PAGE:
On September 18th the Federal Reserve lowered the Federal Funds Rate by 50 basis points to 4.75%. This change represented not only the first time the Fed had adjusted the rate in over a year, but also the first time that rates have been cut since 2003. As the Fed Funds rate is cut, credit unions are feeling downward pressure on the rates of some of their higher yield savings accounts. Credit unions are now faced with a decision where they must determine whether they will follow the Fed and lower rates as well, or whether they will hold their rates at current levels a little longer in an attempt to drive share growth.
From May 2000 to June 2003 the Fed Funds rate was cut 13 consecutive times. By the end of that period, the rate fell from 6.5% all the way down to 1.00%, it’s lowest value since 1958. During that time period many credit unions chose to lag their rates behind the movement in the Fed Funds rate. These higher interest rates, coupled with a flight to safety, drove share growth for the June 2001- June 2002 period to 13.2%, one of the strongest numbers credit unions have ever seen. The downside however comes in the form of cost of funds. As credit union rates begin to exceed that of the target rate, cost of funds is driven up and credit unions are faced with tightening margins.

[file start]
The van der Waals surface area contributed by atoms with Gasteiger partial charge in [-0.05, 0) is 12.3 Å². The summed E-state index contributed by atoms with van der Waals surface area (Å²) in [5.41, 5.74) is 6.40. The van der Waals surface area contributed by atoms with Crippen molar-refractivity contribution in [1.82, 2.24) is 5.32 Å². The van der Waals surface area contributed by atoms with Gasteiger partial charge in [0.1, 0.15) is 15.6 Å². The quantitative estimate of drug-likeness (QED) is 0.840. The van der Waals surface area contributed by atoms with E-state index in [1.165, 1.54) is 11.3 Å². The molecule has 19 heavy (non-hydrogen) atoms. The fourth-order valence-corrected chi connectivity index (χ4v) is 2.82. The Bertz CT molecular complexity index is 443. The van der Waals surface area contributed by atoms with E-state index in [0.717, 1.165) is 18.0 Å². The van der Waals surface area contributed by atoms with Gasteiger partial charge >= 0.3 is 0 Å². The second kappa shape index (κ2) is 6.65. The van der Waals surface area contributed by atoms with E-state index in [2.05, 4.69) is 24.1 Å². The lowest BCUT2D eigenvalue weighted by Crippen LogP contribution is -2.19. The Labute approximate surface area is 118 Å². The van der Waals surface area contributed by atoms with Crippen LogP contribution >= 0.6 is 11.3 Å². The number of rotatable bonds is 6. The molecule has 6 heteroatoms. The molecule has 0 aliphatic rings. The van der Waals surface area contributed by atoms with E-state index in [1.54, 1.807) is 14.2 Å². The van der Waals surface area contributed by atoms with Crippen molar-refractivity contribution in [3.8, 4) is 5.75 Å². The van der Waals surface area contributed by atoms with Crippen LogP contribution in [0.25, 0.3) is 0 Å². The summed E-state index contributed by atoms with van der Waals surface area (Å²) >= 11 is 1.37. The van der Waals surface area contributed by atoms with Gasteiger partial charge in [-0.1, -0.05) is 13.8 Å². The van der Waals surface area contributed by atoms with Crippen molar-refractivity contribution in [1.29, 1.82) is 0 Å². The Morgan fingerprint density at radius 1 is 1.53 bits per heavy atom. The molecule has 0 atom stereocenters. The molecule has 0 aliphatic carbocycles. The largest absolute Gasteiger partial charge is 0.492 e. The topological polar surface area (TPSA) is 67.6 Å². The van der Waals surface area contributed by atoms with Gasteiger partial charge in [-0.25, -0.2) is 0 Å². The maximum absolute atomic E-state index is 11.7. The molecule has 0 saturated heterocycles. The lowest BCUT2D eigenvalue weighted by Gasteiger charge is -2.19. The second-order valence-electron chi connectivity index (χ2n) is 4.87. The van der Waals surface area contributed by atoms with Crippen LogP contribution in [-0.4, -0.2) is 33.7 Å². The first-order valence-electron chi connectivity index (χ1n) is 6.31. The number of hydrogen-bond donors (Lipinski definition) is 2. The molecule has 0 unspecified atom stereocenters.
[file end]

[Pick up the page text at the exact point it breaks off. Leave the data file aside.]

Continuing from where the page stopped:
Going forward in 2007 many analysts are predicting that the Fed will have another rate cut in store before the end of the year. If a second rate cut does come to pass and credit unions are once again faced with a falling interest rate environment, a similar decision will need to be made. Credit unions will once again have to attempt to find a comfortable balance between offering competitive rates and managing their cost of funds. One factor that will begin to play a role in this balance is the yield curve. Over the last few years, the yield curve has flattened out, however changes in rates have allowed for the yield curve to pick up some of its lost slope. This will allow credit unions the increased flexibility that comes with a greater yield on their loans.
As interest rates fall, credit unions may have to re-evaluate their current strategies. The key to this strategy is managing net interest margin. The balance between net interest margin and growth comes at tighter margins for credit unions. This means that credit unions will have to work to find the balance between keeping costs at a reasonable level and offering competitive rates to their members.
To hear credit unions discuss how current market changes will affect their pricing strategies please join us October 24th at 2pm for our webinar “Core Deposit Pricing Strategies in a Falling Rate Environment”